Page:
Skin Cancer is the most common form of cancer in the U.S. Each year there are more new cases of skin cancer than the combined incidence of cancers of the breast, prostate, lung and colon.
Your risk of getting skin cancer is real. One in five Americans will develop skin cancer in the course of a lifetime.
You can prevent and detect skin cancer. Skin cancer is very treatable when caught early.
These are the signs to look for if you are concerned about skin cancer. Click on image for larger view.
- One half unlike the other half.
- Irregular, scalloped or poorly defined border.
- Varied from one area to another; shades of tan and brown, black; sometimes white, red or blue.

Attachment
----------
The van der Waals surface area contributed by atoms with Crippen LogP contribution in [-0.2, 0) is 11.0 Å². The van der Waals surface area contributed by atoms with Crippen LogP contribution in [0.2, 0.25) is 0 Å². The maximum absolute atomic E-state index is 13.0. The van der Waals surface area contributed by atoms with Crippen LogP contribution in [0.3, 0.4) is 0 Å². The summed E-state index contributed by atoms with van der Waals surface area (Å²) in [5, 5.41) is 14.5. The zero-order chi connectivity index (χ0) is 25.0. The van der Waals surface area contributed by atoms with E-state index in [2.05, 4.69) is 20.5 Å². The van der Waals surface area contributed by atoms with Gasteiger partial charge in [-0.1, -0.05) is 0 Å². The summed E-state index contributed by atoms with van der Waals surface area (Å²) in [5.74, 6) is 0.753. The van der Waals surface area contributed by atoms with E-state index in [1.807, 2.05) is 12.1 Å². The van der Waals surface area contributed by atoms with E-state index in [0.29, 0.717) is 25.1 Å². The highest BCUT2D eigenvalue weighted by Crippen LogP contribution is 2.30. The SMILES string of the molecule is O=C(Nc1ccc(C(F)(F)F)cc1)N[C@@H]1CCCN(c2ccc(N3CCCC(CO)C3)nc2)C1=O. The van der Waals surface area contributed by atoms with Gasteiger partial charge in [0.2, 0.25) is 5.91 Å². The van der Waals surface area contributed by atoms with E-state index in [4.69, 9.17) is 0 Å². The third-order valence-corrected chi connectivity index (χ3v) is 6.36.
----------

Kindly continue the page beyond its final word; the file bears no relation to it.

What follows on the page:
- While melanomas are usually greater than 6mm (the size of a pencil eraser) when diagnosed, they can be smaller. See ruler below for a guide.
- A mole or skin lesion that looks different from the rest or is changing in size, shape or color.
- Checking your skin means taking note of all the spots on your body, from moles to freckles to age spots. Remember, some moles are black, red, or even blue. If you see any kind of change on one of your spots, you should have a dermatologist check it out. Individuals with a history of melanoma should have a full-body exam at least annually and perform monthly self-exams for new and changing moles.